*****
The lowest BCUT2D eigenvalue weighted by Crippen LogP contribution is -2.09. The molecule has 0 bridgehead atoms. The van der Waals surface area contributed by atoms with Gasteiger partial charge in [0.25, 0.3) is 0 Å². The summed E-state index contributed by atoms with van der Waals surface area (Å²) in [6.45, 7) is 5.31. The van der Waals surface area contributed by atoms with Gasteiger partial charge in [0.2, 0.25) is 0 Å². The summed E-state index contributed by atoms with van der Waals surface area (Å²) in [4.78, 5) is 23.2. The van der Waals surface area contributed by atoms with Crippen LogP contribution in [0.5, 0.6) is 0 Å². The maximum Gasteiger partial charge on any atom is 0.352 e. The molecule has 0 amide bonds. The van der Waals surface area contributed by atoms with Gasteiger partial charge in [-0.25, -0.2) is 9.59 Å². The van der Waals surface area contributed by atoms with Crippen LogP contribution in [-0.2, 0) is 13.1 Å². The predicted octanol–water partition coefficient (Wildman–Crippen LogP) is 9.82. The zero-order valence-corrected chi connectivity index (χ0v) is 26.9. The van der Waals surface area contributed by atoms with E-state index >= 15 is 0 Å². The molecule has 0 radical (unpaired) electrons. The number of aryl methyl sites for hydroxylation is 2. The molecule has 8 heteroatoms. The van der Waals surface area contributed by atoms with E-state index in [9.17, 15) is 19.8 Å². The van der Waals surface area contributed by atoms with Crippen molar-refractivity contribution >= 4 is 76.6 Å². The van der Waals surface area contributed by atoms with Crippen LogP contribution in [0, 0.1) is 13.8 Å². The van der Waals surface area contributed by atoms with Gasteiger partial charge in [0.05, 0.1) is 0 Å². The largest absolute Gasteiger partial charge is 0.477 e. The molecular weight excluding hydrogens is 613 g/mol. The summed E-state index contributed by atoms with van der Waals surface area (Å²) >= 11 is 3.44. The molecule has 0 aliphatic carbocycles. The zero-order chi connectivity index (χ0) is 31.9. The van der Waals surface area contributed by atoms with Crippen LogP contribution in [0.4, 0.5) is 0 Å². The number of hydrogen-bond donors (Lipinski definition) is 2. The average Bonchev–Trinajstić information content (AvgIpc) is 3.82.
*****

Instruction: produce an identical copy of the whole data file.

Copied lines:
The lowest BCUT2D eigenvalue weighted by Crippen LogP contribution is -2.09. The molecule has 0 bridgehead atoms. The van der Waals surface area contributed by atoms with Gasteiger partial charge in [0.25, 0.3) is 0 Å². The summed E-state index contributed by atoms with van der Waals surface area (Å²) in [6.45, 7) is 5.31. The van der Waals surface area contributed by atoms with Gasteiger partial charge in [0.2, 0.25) is 0 Å². The summed E-state index contributed by atoms with van der Waals surface area (Å²) in [4.78, 5) is 23.2. The van der Waals surface area contributed by atoms with Crippen LogP contribution in [0.5, 0.6) is 0 Å². The maximum Gasteiger partial charge on any atom is 0.352 e. The molecule has 0 amide bonds. The van der Waals surface area contributed by atoms with Gasteiger partial charge in [-0.25, -0.2) is 9.59 Å². The van der Waals surface area contributed by atoms with Crippen LogP contribution in [-0.2, 0) is 13.1 Å². The predicted octanol–water partition coefficient (Wildman–Crippen LogP) is 9.82. The zero-order valence-corrected chi connectivity index (χ0v) is 26.9. The van der Waals surface area contributed by atoms with E-state index >= 15 is 0 Å². The molecule has 0 radical (unpaired) electrons. The number of aryl methyl sites for hydroxylation is 2. The molecule has 8 heteroatoms. The van der Waals surface area contributed by atoms with E-state index in [9.17, 15) is 19.8 Å². The van der Waals surface area contributed by atoms with Crippen molar-refractivity contribution >= 4 is 76.6 Å². The van der Waals surface area contributed by atoms with Crippen LogP contribution in [0, 0.1) is 13.8 Å². The van der Waals surface area contributed by atoms with Gasteiger partial charge in [0.05, 0.1) is 0 Å². The largest absolute Gasteiger partial charge is 0.477 e. The molecular weight excluding hydrogens is 613 g/mol. The summed E-state index contributed by atoms with van der Waals surface area (Å²) >= 11 is 3.44. The molecule has 0 aliphatic carbocycles. The zero-order chi connectivity index (χ0) is 31.9. The van der Waals surface area contributed by atoms with Crippen LogP contribution in [0.4, 0.5) is 0 Å². The number of hydrogen-bond donors (Lipinski definition) is 2. The average Bonchev–Trinajstić information content (AvgIpc) is 3.82.